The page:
How strongly a student feels like they “belong” at their school can shape their life, well into adulthood. So how can teachers and schools help students feel like they belong?
Monash’s Kelly-Ann Allen shares strategies that schools and teachers can use to help students develop a greater sense of belonging to their school.
Belonging is a fundamental human need, yet one in four students around the world do not feel a sense of belonging to their school, and numbers are steadily rising.
The impact of this can be huge – not just on a student’s academic achievements, but on their overall wellbeing as adolescents and later as adults.
With the rates of mental illness, disconnection, social isolation and loneliness among young people rising, fostering a sense of belonging at school may help provide a critical solution to a complex social problem.
"The work that we do in school – particularly in terms of making [students] feel more connected, feel safer, feel like the adults around them care about them and want to see them succeed – that has impacts well into adulthood.”
Kathleen Ethier, Director of Adolescent and School Health, Centre for Disease Control
The importance of school belonging
A sense of belonging at school can support students through a particularly vulnerable time when they are forming their identity, developing psychosocial skills and being influenced by their peers.
It can also shape their future interactions, relationships and achievements, and their ability to function and adjust on a psychosocial level, well into adulthood.
Research shows feeling like you belong at school is linked to higher levels of student emotional and physical wellbeing and better academic performance and achievement.
It is positively associated with optimism, self-efficacy, self-esteem, self-concept and sociability. It can reduce the likelihood of mental health problems, promote resilience when mental health difficulties arise and reduce suicidal thoughts and behaviour.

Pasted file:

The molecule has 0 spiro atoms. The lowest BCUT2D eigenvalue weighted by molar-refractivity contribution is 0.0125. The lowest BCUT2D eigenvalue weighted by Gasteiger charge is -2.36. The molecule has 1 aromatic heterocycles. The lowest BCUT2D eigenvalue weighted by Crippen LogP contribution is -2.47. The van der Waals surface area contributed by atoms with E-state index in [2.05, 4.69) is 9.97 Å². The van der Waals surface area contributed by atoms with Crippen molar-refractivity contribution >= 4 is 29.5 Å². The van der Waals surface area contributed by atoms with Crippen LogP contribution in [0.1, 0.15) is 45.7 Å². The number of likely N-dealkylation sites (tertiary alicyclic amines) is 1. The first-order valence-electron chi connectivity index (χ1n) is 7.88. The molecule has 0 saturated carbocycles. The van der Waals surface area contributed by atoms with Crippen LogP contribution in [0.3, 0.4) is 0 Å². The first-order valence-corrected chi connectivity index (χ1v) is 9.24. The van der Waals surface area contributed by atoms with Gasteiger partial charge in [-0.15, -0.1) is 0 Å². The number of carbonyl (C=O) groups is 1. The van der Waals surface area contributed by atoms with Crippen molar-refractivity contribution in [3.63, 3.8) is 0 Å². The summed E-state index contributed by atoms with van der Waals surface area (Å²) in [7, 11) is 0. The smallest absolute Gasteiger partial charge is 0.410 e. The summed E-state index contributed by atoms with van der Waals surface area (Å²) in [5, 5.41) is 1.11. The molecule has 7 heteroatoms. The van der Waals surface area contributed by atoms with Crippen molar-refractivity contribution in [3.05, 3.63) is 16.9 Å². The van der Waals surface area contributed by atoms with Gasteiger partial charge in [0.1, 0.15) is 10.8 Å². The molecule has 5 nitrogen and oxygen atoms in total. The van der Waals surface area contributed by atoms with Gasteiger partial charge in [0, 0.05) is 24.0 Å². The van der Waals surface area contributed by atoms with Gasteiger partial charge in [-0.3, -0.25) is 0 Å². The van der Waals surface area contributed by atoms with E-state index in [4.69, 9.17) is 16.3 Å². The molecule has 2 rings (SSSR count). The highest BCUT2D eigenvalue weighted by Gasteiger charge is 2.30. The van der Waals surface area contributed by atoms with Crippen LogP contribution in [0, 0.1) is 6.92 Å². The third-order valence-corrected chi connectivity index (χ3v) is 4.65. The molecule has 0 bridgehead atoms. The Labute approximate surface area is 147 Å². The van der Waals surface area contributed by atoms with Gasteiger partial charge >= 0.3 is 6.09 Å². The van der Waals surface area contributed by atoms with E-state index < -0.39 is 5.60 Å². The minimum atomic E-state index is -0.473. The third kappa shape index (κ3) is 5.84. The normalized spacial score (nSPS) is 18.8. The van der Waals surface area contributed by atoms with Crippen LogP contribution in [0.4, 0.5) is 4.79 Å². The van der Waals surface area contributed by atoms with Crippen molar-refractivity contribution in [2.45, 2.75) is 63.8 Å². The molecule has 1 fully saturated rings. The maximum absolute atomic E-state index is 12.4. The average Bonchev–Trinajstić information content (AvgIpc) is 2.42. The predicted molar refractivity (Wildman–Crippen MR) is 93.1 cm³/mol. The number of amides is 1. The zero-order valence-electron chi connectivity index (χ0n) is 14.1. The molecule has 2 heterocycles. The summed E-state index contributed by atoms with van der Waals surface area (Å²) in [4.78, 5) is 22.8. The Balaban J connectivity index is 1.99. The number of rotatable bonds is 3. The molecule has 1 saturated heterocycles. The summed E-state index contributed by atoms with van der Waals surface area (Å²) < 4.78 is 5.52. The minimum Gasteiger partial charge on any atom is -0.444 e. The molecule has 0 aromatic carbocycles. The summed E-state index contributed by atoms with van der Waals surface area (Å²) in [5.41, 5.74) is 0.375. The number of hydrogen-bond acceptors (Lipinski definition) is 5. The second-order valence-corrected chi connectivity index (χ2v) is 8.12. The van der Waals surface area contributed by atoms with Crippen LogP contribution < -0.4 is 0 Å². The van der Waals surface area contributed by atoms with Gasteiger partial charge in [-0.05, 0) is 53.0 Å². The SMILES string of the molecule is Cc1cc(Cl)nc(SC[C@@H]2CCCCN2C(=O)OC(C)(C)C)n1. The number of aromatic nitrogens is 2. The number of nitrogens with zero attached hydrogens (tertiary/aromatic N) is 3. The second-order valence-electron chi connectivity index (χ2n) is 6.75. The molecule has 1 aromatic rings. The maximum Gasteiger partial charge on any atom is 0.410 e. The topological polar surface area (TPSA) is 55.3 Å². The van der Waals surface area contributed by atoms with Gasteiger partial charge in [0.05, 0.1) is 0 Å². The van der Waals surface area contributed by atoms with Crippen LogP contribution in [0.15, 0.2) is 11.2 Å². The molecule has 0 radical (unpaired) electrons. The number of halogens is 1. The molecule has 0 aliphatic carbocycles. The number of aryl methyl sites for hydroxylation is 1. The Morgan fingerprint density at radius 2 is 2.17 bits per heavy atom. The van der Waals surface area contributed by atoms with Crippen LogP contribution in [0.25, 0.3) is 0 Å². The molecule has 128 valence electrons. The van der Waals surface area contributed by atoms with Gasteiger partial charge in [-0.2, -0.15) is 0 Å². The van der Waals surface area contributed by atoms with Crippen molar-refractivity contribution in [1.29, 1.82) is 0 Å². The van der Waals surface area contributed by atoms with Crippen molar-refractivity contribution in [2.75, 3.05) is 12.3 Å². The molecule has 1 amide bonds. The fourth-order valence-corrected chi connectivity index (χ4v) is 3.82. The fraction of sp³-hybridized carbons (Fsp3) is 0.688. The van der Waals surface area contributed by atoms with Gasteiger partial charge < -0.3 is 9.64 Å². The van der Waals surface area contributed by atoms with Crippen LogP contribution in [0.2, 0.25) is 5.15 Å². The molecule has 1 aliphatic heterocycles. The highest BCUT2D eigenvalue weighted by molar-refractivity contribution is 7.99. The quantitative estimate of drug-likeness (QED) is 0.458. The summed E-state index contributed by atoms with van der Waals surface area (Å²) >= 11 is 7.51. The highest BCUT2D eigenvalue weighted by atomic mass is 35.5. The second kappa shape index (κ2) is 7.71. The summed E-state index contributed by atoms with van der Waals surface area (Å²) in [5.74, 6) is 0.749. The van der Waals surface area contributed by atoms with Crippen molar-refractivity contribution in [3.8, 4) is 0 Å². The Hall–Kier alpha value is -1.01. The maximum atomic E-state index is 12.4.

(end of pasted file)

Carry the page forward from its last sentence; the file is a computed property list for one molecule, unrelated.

The effects of a lack of belonging
Students who feel they do not belong to their school are more likely to miss school, behave in ways that are not congruent with successful academic outcomes, leave school early, and are at greater risk of school-based violence.
They are also more likely to experience anxiety, depression, and have suicidal thoughts.
A low sense of attachment to school can also increase the “academic achievement gap”, particularly for the most vulnerable students, including Indigenous students and students from low socio-economic backgrounds.
Helping students feel greater connection to their school
Most schools value and prioritise a sense of belonging within their community and want their students to feel connected to their school.
However, there have been few opportunities for schools to access focussed interventions and strategies to help maintain and increase student belonging.
There is no one strategy or intervention that fosters school belonging in students. It is unique and individual and can occur in multiple ways within a school.
Schools should tackle belonging using a whole-school approach that incorporates a range of measures that help to build collaborative and inclusive communities for learning and belonging.
Here are five strategies to get you started.
1. Encourage positive relationships with teachers and school staff